Wednesday, December 14, 2016

Reinforcing Time

This past weekend, I attended Shakespeare & Company’s Boston Weekend Intensive. I highly recommend these weekends. They are affordable, and can fit into the crazy schedule of theatre/work/life/family without requiring too much of a sacrifice from any one of those areas.

Each meeting of this intensive begins with 13 chairs in a circle for each of the twelve participants and the teacher, Dennis Krausnick. The first night, we check in with four things: our name, the landscape of our childhood, our heart’s desire for the weekend, and something we would not normally tell a group of strangers. My heart’s desire for this weekend was to focus on myself. I am always providing opportunities for others, and I rarely get to focus on myself as an artist and restock my well. I wanted to leave my phone and all it represents in the greenroom for the weekend and be selfish. That was my heart’s desire.

After the check-in and a short break, we did an exercise focusing on becoming present in the space, starting to connect with our own breath, and making eye contact with the other participants. This shifting into an exercise inviting our past selves a chance to be present with us: 5 years old, 9 years old, and 13 years old. Each of these ages informed a delivery of our monologue (we had each memorized 14 - 25 lines of Shakespeare to work with over the weekend.) At the end of the night, we gathered the 13 chairs in a circle again to name a discovery or idea we wanted to reinforce over the rest of the weekend. I want to reinforce permission: the permission to be free to explore the present and play again.

On day 2 after a check-in of what stuck with us from yesterday and what we discovered from our homework (yes, there is homework for an intensive even when you get out at 9.40 at night!), we spent the morning on delicious voice work. What a truly lovely way to spend the morning. Breath, body, vibration: all things I work on in my daily practice but I had been rushing over. Practicing just to check it off the list of things done for the day. How wonderful to return to those very basic things and to really tune in to discovering my own habits and whether they truly serve me or not.

The afternoon and evening were spent observing and working individually with Dennis on the text we had prepared. Such wonderful text and characters: Cressida, Hermione, Paulina, Imogen, Edward, Helena. As each person connected the monologue to their own personal life experience, and as he worked patiently with each person to find their breath and release the words using that breath, the true power and beauty of this weekend and these actors came forward. We gathered our chairs in a circle to check-out at the end of the night, and we again said out loud a discovery or idea to reinforce for the weekend. I want to reinforce working without judgement: judgement of myself and assumptions/judgements of others.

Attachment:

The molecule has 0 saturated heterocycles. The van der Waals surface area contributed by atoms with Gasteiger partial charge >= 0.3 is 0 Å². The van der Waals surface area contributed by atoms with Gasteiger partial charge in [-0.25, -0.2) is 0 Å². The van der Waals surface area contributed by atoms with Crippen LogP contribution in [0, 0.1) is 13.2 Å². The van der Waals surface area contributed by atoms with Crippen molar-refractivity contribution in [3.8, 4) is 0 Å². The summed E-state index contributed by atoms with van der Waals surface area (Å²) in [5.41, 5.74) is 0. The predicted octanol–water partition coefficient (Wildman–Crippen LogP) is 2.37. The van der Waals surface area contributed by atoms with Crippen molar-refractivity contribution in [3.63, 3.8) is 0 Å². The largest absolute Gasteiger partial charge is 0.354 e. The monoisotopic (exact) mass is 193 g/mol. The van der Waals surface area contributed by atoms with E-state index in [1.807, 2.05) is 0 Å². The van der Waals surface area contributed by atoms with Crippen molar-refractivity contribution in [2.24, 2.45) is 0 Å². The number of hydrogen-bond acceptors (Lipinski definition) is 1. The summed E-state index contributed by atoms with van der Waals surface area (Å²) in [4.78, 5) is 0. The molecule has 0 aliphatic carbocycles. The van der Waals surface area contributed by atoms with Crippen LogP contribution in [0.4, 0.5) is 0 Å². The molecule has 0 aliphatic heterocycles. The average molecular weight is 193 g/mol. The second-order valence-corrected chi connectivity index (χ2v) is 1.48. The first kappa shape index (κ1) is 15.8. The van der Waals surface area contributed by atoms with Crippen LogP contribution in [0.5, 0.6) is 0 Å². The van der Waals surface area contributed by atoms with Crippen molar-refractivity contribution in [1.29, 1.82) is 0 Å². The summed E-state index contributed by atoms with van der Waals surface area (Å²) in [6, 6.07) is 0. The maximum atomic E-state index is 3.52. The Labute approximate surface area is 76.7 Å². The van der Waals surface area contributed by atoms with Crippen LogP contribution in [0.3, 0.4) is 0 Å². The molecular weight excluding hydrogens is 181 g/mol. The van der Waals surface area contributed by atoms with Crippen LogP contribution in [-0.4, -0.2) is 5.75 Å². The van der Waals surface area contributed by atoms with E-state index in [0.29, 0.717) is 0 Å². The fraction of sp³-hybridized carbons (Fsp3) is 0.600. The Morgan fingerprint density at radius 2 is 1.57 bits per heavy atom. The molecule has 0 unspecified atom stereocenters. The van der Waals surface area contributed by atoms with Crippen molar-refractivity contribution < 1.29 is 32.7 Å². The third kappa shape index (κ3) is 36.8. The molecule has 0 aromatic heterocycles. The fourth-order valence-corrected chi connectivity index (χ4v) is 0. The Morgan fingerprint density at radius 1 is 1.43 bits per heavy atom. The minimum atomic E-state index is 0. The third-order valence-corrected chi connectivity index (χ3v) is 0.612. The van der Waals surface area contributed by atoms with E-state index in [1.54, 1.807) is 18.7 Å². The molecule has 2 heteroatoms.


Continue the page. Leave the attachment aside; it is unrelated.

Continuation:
Day 3 began with the usual check-in, with the added item of the question “did we have any remorse about anything we had shared yesterday?” This led to a wonderful discussion of drama therapy vs. personal connection, what are professional boundaries, and is personal tragedy required for one to be an actor? An important discussion indeed, which led to a great deal personal thinking on these questions. After a morning of voice work bringing breath, vibration, and presence to our chosen text, the focus for the afternoon shifted to setting Shakespeare in the context of his place and time, and looking at why the First Folio is important and what actors can learn from it. I was reminded of the words of another artist I greatly admire, Ellen Lauren: “The teachers of this work are leaving this world,” and I was so grateful to be learning from 79-year-old Dennis Krausnick. My notes on punctuation, capitalization, long spellings and two universes are so poignant and helpful, and I am grateful for his generosity in sharing his ideas and the fruits of his lifetime of experiences and learning.

After each person shared more discoveries from their chosen text, we gathered our chairs in a circle one last time for a final check-out. What were we going to take away from this weekend intensive? I want to reinforce Time, taking my time. Why am I already learning my lines for my next project: I will take time to fully explore my connections to the text, and take time in rehearsal to be present for true connections with my ensemble. I will take the time to breathe and to make eye contact: what is each person bringing to this story and how do I respond to that?

Theatre is important because we gather together there to hear and to tell stories. I will take my time and be a better listener and a better storyteller.

Thank you to Kirsten, Caitlin, Srin, Deborah, Nancy, Laura, Peter, Meg, Britney, Lei, and Julia for sharing so much this past weekend. And thank you especially to Dennis Krausnick for your generosity as a teacher, an artist, and as a human.

~ Carey Cahoon